Close the app and put the phone down. Checking your bank account balance isn’t helping you as much as you think it is.
For most of your life, you’ve probably measured your financial health by the balance in your bank account. If you wanted something, you decided whether you could afford it by checking your balance.
This method seems reasonable, but it has one major flaw — when you check your bank account, you’re not thinking about other expenses you’ll need to pay later in the month, or perhaps later in the year. You risk using money you’ll need later to buy what you want now.
If you’re serious about pursuing financial freedom, it’s time to change that. The best way to decide whether to buy something by checking your budget, not your bank account.
Once you put in the work to create a solid budget for your personal finances, you should have a pretty good idea about where your money is coming in and what expenses it will need to cover. So when you want to spend money on something, check your budget to see how much you’ve allocated for that expense.
If you have enough money budgeted, you’re free to make the purchase. But if you haven’t planned for that item in your budget — or you haven’t saved up enough for it — the purchase isn’t a good idea.
Your budget should sets the rules for every spending decision you make. This change of habit can be difficult, so I’m going to give you four tips to help you live according to your new budget.
But first, I want to tell you about Stress-Free Finance, a free program we have created to help you make sense of your overwhelming financial life. This five-part video series has short, simple lessons to help you solve money problems so you can stop worrying and build a better future.
Here’s a preview of the free video series:
Now, back to the topic at hand:
Living according to a budget doesn’t come naturally to most people. Fortunately, there are some ways to make it easier. Let’s take a look at four of them.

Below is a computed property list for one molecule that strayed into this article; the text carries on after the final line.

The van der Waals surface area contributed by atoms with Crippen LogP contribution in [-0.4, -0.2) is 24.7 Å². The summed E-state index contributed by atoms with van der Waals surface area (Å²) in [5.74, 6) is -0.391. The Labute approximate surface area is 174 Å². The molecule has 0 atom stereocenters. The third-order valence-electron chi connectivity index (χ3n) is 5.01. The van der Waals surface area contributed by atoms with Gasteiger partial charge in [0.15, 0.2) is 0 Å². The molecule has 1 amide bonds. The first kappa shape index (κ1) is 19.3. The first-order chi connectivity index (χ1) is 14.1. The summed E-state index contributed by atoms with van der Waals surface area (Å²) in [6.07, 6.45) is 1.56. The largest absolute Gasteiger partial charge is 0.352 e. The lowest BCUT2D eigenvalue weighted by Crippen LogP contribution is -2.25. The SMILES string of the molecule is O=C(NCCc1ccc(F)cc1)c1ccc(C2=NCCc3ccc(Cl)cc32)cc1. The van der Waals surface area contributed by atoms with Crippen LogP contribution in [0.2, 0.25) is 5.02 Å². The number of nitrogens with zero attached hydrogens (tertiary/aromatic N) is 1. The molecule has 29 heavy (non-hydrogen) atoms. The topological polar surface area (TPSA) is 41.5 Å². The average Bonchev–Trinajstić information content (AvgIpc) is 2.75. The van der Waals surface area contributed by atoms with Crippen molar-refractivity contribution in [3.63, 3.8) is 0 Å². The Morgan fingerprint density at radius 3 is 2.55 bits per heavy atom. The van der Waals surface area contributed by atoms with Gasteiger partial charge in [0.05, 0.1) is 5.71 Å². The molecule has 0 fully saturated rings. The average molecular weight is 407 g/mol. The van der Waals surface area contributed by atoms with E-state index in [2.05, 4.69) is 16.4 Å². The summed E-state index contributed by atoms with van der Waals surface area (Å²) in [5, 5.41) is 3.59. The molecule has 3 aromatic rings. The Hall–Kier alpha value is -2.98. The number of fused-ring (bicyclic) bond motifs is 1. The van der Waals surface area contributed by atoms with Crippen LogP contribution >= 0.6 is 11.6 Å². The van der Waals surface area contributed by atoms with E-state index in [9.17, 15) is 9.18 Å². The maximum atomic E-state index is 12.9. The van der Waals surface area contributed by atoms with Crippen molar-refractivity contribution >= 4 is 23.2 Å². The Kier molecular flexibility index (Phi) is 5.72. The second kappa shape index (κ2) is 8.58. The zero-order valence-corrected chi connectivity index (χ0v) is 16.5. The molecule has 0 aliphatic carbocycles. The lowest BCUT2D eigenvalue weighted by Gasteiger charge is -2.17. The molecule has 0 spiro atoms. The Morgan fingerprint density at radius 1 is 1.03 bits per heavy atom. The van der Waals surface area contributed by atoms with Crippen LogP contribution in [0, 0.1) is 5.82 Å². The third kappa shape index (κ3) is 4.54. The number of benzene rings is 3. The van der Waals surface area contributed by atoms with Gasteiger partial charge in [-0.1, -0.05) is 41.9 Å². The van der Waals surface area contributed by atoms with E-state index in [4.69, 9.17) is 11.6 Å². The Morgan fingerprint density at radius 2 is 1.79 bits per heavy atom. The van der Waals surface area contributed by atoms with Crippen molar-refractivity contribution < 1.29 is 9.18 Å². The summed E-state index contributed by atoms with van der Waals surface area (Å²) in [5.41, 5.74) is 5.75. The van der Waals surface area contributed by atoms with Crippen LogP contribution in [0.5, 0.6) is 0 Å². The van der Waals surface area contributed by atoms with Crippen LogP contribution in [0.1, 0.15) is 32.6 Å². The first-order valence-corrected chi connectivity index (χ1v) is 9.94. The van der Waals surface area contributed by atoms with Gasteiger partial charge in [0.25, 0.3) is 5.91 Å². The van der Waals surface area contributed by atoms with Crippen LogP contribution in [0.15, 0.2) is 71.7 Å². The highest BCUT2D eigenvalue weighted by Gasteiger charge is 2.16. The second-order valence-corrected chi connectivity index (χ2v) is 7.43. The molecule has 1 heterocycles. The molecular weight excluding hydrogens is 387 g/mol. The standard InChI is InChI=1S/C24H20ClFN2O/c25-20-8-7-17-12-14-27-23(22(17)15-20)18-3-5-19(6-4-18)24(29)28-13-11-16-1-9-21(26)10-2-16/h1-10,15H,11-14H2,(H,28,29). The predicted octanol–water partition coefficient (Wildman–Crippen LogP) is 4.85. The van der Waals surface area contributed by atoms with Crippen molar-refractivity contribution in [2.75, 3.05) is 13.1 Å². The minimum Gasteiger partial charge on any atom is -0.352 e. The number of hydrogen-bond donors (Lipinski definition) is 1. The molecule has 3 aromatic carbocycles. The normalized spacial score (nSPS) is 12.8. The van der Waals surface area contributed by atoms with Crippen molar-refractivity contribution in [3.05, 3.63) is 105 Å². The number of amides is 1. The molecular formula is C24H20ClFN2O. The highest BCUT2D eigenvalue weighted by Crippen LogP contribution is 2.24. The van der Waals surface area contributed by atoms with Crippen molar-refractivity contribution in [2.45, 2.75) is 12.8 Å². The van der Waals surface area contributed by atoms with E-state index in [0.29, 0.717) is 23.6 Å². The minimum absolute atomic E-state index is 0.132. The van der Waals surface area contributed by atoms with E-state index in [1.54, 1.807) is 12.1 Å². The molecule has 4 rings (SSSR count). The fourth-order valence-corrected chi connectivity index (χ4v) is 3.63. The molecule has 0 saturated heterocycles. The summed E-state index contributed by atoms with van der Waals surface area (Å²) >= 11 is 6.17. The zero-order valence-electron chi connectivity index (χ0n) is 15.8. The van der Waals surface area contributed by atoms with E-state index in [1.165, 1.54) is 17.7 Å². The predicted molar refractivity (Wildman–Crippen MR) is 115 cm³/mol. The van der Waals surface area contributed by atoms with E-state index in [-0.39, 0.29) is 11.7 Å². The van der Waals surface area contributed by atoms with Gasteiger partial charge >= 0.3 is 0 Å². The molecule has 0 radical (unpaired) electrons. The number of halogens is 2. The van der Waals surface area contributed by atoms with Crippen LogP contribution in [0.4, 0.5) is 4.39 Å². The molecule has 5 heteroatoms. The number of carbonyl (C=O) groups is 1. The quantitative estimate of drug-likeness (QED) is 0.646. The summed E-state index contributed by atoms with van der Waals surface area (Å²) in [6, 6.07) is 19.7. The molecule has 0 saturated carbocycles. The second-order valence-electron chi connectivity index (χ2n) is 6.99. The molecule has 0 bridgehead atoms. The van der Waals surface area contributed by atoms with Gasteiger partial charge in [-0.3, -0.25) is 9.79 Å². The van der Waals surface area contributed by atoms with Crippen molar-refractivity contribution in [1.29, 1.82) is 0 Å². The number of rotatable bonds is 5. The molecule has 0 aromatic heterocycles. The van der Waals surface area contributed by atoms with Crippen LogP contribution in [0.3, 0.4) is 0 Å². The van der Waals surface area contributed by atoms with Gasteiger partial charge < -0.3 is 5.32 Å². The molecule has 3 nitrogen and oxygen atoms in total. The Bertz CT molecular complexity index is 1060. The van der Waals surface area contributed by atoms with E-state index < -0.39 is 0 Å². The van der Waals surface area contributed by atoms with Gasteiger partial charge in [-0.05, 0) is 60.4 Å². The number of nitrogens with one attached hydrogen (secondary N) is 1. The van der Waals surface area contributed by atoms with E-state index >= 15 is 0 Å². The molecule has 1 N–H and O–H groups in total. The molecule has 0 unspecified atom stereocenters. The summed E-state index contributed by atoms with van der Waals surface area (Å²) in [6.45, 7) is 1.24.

1) Know your numbers.
You need to constantly monitor groceries, eating out, clothing, entertainment and other discretionary expenses. Memorize your budget amounts in each of these categories so you’ll know exactly what you can spend.
2) Track your spending.
For discretionary expenses, you need a way of knowing how much of your budgeted amount you’ve spent. Keep track of your expenditures in each category as you go. You can use a cash envelope, a written list or a note-taking app to track your spending and see how much you have left.
3) Save your surplus.
Sometimes you’ll spend less than your budgeted amount in a category. When that happens, roll that surplus over into the next week or month. This will give you flexibility to spread your spending across multiple budget periods or enjoy a treat next month with money you have left over from this month.
4) Watch your balance.
Checking your bank account doesn’t tell you what you can afford, but you should still monitor it regularly to make sure nothing unexpected is happening. Confirm that direct deposits arrive on time, that auto-payments go out when they should and that you’re not overdrawing your account.
These new rules are going to be crucial for succeeding on your journey. Following them may not come easily at first. But if you commit yourself to this discipline, you’ll soon find incredible peace and freedom that come from an intentional spending plan.